IMSA drivers are accustomed to having the briefest of offseasons. It’s 2.5 months, on average, between the October close of Petit Le Mans and the January start of the Roar Before The 24, which makes the highly unexpected five-month break between late January’s Rolex 24 At Daytona and this weekend’s early July return to the big roval such a strange experience for drivers to process.
Having completed a single pro race in a span of nine months, the field of 26 cars and 50-plus drivers who take the green flag Saturday night could be a bit rusty as they sail into Turn 1, but Wright Motorsports’ Patrick Long says it will be a welcome return to normalcy.
“Being down for so long is definitely unprecedented,” the Porsche factory driver told RACER. “I don’t know the last time I spent over 90 days in the same time zone. This whole COVID-19 experience has been a three-phase period for me. The first phase was just disconnecting from all things digital and getting out into a different head space, and then it ramped up pretty quickly into a period of Esports, with the Race of Champions series that iRacing did on Fox Sports.
“I also did a couple of IMSA iRaces with my partner, Hagerty. Then we jumped into a full karting program to prepare for the return. My head space was, ‘Man, what’s the body going to feel like the first time that I jump into a race car after all these months? I don’t have any experience in that.’ Luckily that was the game changer for me.”
On Wednesday, Long was able to shake down the No. 16 Porsche 911 GT3 R he shares with Ryan Hardwick, which helped reconnect the Californian with the world he’d been missing since the coronavirus shutdown took effect. Before the shakedown, Long returned to his youth by venturing out to a local kart track to keep his reflexes sharp.
“We’ve always talked about karting being part of a driver’s routine and where many of us — most of us — came from in our roots,” he said. “But I put a pretty rigorous program together and stuck to it, and that was another game changer for me. So jumping back into the Porsche, just to shake it down, I was physically at 100 percent. I probably feel better than I ever have done because of the work that I’ve been able to do. Being off the road, with the gym in my garage, and the kart track to hit with the social-distance karting, it was big for me to stay ready.”
In his preparation for racing at Daytona, Long found the one area of shutdown activities that required additional processing was the volume of sim racing he’d completed. Having spent months locked in virtual competition, the difference between real and simulation sensations behind the steering wheel took some time to compartmentalize.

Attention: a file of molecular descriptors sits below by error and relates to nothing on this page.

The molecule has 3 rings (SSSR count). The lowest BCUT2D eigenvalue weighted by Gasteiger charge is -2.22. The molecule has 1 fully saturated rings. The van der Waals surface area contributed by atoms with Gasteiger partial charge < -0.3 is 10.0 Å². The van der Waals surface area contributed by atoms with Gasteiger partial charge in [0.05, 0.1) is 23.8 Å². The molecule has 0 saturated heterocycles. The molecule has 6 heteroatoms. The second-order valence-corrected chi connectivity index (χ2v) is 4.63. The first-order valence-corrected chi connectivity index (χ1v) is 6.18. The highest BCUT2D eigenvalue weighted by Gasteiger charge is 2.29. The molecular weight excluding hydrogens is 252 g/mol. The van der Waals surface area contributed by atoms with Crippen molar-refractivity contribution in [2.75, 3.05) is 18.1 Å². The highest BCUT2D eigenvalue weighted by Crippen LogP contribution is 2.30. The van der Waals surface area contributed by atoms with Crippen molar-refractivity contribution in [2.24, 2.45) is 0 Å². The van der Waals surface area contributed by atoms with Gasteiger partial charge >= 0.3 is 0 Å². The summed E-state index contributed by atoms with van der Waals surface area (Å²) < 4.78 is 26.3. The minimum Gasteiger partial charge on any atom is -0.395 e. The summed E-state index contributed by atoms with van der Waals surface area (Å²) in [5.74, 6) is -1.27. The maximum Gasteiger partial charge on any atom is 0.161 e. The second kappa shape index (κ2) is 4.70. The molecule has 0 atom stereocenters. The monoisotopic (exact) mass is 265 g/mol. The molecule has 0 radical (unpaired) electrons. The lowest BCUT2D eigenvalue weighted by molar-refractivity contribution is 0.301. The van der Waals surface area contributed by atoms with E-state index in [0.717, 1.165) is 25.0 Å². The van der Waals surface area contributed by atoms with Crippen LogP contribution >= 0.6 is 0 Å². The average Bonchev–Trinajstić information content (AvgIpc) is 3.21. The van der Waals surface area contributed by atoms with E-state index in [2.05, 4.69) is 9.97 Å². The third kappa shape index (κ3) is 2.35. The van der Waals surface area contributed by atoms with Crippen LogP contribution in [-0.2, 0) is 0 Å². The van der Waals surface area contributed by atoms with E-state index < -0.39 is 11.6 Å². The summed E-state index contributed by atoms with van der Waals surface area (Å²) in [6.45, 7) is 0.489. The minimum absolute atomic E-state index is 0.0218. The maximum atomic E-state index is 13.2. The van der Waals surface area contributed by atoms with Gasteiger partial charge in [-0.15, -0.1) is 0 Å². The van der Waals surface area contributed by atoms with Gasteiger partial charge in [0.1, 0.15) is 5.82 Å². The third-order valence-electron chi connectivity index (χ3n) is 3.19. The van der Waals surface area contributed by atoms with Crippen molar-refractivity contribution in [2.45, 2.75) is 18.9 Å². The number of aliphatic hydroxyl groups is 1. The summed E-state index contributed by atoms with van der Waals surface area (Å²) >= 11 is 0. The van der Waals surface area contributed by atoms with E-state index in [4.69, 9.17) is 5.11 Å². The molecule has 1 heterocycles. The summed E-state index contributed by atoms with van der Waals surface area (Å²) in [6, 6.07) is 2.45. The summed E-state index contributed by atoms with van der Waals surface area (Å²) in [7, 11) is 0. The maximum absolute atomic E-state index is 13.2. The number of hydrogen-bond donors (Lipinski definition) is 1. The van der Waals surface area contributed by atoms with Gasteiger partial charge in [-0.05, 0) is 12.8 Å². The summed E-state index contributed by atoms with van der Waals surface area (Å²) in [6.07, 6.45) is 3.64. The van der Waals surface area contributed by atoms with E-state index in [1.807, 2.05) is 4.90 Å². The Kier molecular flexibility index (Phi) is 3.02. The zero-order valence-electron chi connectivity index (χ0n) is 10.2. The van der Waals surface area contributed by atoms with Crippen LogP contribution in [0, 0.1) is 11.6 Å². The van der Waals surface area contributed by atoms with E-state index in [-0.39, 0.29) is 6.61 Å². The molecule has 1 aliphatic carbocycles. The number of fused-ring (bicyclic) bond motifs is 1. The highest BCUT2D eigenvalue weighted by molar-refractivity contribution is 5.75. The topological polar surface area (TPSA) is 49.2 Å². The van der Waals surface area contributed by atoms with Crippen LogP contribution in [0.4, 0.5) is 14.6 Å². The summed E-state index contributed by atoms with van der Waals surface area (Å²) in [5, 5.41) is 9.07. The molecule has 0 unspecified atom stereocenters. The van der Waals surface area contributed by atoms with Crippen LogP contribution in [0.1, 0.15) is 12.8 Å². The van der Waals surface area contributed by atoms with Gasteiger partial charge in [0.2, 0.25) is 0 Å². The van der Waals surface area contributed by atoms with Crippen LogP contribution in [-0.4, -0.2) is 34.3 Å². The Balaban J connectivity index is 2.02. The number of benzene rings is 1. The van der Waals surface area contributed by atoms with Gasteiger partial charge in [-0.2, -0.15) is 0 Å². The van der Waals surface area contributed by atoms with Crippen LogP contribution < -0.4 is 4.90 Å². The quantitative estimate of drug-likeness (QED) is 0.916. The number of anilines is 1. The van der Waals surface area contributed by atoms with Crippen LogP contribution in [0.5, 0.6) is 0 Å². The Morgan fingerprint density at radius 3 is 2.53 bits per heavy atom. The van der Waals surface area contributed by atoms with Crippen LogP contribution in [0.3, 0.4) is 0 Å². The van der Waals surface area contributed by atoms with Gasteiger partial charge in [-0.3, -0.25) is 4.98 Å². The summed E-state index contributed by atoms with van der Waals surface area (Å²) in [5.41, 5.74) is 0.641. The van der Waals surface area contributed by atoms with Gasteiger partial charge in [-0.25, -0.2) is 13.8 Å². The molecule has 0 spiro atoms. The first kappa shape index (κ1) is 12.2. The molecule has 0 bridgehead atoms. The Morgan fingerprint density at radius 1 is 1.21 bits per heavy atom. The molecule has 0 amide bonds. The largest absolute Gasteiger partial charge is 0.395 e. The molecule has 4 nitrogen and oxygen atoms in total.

“The sim was on my mind during the shakedown,” he said. “It’s one of these things where I think everybody got maybe a little fatigued hearing about it, but mentally, I think I have a little bit of a different approach to how I drive, and I think it has to do with the visual. Let’s just say you have fewer senses to rely on to extract speed sitting behind a screen. I felt better in the Porsche because now I had more senses and more feedback to produce lap time. And so I think doing the sim racing, where you have fewer senses feeding your body information, actually stretched or exercised the brain while out of the car. Getting back into the race car, it was like, man, this is a welcome return.
“The sim racing was so hard, but now getting back to what I actually do — which is definitely not sim racing — it was like a relief. For me, sim racing was that same challenge of learning a new race car or learning a new racetrack where it’s stressful, and it is that challenge that kind of keeps you sharp. I might have a sharper pencil here because I was in such a foreign world, and I had to find speed in that foreign world with fewer senses. And now I still have to find speed; I still have to apply everything to what I do, but now I have a few more exercises in my toolkit that I didn’t before because of the sim racing.”
Long says the extended break will be forgotten as soon as practice gets under way at Daytona. He also says to excuse any of the drivers who make a few mistakes while getting back into the groove during the 2h40m race.
“I think as a group, there may be a little bit of rust. Certainly it was on my mind at Sebring about nailing out laps and in laps, remembering what all the buttons on the steering wheel do, and that kind of stuff that familiarity breeds,” he said.
“Everyone did one race, then we went our separate ways for a good while, and yeah, we might have a messy start or restart, but once the body gets woken up, which will happen pretty quickly for us, I think we’ll be fine.”